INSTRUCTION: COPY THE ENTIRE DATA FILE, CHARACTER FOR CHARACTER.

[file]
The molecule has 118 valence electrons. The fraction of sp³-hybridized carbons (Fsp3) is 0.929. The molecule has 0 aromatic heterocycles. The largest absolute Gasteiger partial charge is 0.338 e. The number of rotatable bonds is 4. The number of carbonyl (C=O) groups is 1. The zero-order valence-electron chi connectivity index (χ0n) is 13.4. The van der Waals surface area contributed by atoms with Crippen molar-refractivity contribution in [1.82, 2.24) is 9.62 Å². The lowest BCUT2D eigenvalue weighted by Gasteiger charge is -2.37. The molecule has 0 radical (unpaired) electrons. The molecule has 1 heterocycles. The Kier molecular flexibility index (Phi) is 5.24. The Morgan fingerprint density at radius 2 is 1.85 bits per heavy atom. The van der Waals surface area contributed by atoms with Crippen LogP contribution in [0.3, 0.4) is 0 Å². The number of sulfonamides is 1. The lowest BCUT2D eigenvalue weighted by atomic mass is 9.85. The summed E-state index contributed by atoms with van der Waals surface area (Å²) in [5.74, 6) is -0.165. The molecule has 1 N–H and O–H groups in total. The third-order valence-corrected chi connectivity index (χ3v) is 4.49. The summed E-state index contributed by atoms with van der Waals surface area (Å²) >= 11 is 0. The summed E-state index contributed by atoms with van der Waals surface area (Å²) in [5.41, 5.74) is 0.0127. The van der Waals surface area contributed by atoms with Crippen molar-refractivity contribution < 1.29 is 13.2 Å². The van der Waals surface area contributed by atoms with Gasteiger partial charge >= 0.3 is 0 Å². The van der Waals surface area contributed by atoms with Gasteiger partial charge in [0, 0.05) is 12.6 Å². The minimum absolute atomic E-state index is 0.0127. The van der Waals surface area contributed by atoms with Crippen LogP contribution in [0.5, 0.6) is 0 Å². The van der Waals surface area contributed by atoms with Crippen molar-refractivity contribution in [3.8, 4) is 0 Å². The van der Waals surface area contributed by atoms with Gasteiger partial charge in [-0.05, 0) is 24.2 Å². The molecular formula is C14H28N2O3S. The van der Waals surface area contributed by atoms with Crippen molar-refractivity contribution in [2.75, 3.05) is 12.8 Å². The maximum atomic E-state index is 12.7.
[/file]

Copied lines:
The molecule has 118 valence electrons. The fraction of sp³-hybridized carbons (Fsp3) is 0.929. The molecule has 0 aromatic heterocycles. The largest absolute Gasteiger partial charge is 0.338 e. The number of rotatable bonds is 4. The number of carbonyl (C=O) groups is 1. The zero-order valence-electron chi connectivity index (χ0n) is 13.4. The van der Waals surface area contributed by atoms with Crippen molar-refractivity contribution in [1.82, 2.24) is 9.62 Å². The lowest BCUT2D eigenvalue weighted by Gasteiger charge is -2.37. The molecule has 0 radical (unpaired) electrons. The molecule has 1 heterocycles. The Kier molecular flexibility index (Phi) is 5.24. The Morgan fingerprint density at radius 2 is 1.85 bits per heavy atom. The van der Waals surface area contributed by atoms with Crippen LogP contribution in [0.3, 0.4) is 0 Å². The number of sulfonamides is 1. The lowest BCUT2D eigenvalue weighted by atomic mass is 9.85. The summed E-state index contributed by atoms with van der Waals surface area (Å²) in [5.74, 6) is -0.165. The molecule has 1 N–H and O–H groups in total. The third-order valence-corrected chi connectivity index (χ3v) is 4.49. The summed E-state index contributed by atoms with van der Waals surface area (Å²) >= 11 is 0. The summed E-state index contributed by atoms with van der Waals surface area (Å²) in [5.41, 5.74) is 0.0127. The van der Waals surface area contributed by atoms with Crippen molar-refractivity contribution < 1.29 is 13.2 Å². The van der Waals surface area contributed by atoms with Gasteiger partial charge >= 0.3 is 0 Å². The van der Waals surface area contributed by atoms with Gasteiger partial charge in [0, 0.05) is 12.6 Å². The minimum absolute atomic E-state index is 0.0127. The van der Waals surface area contributed by atoms with Crippen LogP contribution in [0.5, 0.6) is 0 Å². The van der Waals surface area contributed by atoms with Crippen molar-refractivity contribution in [3.8, 4) is 0 Å². The van der Waals surface area contributed by atoms with Gasteiger partial charge in [-0.05, 0) is 24.2 Å². The molecular formula is C14H28N2O3S. The van der Waals surface area contributed by atoms with Crippen molar-refractivity contribution in [2.75, 3.05) is 12.8 Å². The maximum atomic E-state index is 12.7.